Since the children have flesh and blood, he too shared in their humanity so that by his death he might break the power of him who holds the power of death — that is, the devil — and free those who all their lives were held in slavery by their fear of death. For surely it is not angels he helps, but Abraham's descendants. For this reason he had to be made like them, fully human in every way, in order that he might become a merciful and faithful high priest in service to God, and that he might make atonement for the sins of the people. Because he himself suffered when he was tempted, he is able to help those who are being tempted.
And finally, Jesus had to be God because only God had the authority to forgive sin. Jesus made it very clear when he was on earth that he was God. Remember the incident where the four friends brought the paralyzed man to Jesus for healing? The Pharisees were there and witnessed Jesus tells the man that his "sins were forgiven." The paralyzed man got up and walked. The Pharisees are thinking that Jesus spoke blasphemy for they knew that neither they nor any regular man or leader could forgive sin but only God alone had that authority. So Jesus tells the Pharisees in Luke 5:24, "But I want you to know that the Son of Man
has authority on earth to forgive sins." The Son of Man is a reference from Daniel 7 where Daniel has a vision of the Son of Man, who has all authority, power, dominion and sovereignty and all nations and people worshipped him. We only worship God so since Jesus had authority over sin, death and was worshipped he had to be God.
None of the covenants of God ever promised forgiveness of sin until the New Covenant in Jeremiah 31. Abrahamic covenant was the promise of the Seed. Davidic Covenant was for the line of David to remain on the throne forever. Mosaic Covenant was for holy living where the blood of animals temporarily covered our sin but could not remove it. That is why we had to keep sacrificing over and over. Now consider that all the covenants of God required a blood sacrifice. But God also warns against eating any blood. God tells us in Leviticus 17:11, "For the life of a creature is in the blood, and I have given it to you to make atonement for yourselves on the altar; it is the blood that makes atonement for one's life." But there is no longer an altar so how do we sacrifice? Well the truth is that Jesus was the final sacrifice and that is why Jesus said in Matthew 26:27-28, "Then he took a cup, and when he had given thanks, he gave it to them, saying, 'Drink from it, all of you. This is my blood of the new covenant, which is poured out for many for the forgiveness of sins.'" God did not want us to misunderstand and drink the inferior blood of animals when the perfect blood of the Messiah was coming. Now Jesus gives us a new commandment about the blood of forgiveness.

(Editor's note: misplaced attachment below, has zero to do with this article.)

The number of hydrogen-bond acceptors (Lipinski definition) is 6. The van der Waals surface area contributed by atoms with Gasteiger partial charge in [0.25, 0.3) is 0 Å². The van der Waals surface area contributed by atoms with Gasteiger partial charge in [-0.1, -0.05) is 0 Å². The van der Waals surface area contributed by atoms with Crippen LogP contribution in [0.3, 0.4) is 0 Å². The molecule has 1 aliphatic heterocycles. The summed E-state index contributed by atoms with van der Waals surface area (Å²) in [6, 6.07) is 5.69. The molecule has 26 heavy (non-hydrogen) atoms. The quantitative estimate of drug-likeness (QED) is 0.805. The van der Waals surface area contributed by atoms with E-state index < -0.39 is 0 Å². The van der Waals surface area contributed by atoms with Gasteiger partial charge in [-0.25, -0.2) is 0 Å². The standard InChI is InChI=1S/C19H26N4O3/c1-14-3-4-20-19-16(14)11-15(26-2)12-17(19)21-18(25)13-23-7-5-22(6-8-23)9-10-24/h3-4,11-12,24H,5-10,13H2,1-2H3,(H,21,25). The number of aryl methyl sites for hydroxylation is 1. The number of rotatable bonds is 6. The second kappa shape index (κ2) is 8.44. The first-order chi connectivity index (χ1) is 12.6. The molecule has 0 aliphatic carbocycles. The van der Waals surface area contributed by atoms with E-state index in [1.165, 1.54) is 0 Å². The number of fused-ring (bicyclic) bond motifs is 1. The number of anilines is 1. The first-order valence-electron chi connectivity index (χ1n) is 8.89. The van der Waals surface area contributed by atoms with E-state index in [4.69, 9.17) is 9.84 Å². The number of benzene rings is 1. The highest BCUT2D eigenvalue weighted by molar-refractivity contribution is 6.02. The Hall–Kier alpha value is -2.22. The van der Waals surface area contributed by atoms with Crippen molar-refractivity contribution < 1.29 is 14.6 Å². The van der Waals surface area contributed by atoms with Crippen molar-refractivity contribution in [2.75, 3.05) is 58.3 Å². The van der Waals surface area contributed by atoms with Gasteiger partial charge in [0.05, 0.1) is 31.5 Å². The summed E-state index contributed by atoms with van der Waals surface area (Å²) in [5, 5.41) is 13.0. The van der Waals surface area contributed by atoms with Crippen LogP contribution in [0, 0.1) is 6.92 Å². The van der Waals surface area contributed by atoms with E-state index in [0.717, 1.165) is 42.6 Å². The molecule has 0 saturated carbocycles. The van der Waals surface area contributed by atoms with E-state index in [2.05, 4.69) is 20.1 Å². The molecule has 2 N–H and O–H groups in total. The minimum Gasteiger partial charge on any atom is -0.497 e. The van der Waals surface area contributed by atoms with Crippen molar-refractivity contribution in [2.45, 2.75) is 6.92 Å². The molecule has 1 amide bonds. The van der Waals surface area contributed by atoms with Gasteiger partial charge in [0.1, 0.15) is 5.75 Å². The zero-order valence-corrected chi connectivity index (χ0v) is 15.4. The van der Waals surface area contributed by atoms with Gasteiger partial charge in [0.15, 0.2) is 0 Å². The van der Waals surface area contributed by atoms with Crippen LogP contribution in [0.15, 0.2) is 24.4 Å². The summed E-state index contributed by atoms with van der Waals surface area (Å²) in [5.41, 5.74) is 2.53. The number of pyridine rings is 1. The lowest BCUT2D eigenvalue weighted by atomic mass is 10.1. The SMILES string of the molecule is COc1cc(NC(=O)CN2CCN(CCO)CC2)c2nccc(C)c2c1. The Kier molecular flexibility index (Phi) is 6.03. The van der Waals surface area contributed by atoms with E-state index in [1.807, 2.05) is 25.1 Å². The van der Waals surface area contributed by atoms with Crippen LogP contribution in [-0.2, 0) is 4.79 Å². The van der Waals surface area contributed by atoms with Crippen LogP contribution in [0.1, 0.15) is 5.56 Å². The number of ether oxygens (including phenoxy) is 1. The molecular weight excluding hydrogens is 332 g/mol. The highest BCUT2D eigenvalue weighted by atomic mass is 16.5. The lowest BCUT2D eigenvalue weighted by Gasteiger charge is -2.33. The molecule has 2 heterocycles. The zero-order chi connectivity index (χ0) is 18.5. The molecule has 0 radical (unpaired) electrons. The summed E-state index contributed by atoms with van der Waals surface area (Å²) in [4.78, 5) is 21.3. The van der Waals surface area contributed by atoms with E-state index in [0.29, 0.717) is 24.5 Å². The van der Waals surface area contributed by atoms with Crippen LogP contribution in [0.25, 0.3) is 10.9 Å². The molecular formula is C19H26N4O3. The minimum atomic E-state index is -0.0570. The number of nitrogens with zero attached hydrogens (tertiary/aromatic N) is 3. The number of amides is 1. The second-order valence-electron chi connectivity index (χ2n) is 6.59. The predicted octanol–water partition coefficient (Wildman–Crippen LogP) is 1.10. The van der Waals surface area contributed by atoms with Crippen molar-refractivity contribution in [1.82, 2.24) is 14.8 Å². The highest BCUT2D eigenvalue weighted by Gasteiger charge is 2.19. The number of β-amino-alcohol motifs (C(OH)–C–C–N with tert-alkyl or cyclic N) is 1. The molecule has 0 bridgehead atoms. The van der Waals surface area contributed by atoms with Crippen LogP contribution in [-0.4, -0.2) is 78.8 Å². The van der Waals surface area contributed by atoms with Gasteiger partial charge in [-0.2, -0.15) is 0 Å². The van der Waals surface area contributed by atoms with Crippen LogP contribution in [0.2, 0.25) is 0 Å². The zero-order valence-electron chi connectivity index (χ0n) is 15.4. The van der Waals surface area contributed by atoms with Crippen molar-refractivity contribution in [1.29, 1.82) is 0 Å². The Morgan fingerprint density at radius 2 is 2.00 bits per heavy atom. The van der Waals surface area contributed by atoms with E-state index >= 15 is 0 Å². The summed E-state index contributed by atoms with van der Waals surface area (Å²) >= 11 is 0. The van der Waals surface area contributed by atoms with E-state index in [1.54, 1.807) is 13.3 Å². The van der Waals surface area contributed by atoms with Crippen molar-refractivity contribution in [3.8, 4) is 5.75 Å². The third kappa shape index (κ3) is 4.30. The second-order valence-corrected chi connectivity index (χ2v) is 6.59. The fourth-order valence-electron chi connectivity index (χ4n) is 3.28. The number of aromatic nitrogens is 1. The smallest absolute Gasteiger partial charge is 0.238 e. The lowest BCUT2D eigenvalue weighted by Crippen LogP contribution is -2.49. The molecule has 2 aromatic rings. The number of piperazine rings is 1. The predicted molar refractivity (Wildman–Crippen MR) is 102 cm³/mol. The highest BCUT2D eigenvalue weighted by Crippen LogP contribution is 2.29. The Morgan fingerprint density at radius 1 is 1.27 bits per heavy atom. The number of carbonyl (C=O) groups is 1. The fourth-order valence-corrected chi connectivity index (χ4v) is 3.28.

Other ways to reach Jewish people are with Scripture. There is no space to share a lot but consider Jeremiah 31, Isaiah 53, and Zechariah 12. Zechariah 12 has a pronoun change that is hard to dismiss. God is speaking in 12:10 and says, "And I will pour out on the house of David and the inhabitants of Jerusalem a spirit of grace and supplication. They will look on me, the one they have pierced
, and they will mourn for him
as one mourns for an only child, and grieve bitterly for him as one grieves for a firstborn son." That verse has so much truth. When did the people pierce God? Had to be Jesus on the cross. Then there is the pronoun change that they will look at him. God just said that we pierced God but they will look at him. Very hard to argue with what this verse is saying. Couple this with Genesis 18 where Abraham calls his visitor God by his holy name in the flesh, and you have very powerful evidence.
I will recommend a few more books for you to check out. Identity Theft
by Ron Cantor, Yeshua: A Guide to the Real Jesus and Original Church
by Dr. Ron Moseley, Introducing your Jewish Friend to Yeshua
by Daniel Nessim and Mark Surey and Sharing Jesus in a Jewish Way
by Doug Pyle.
Hope that this information was helpful. I pray for your success in witnessing to my people! Provoke them to faith in their Messiah by the love that you have for him.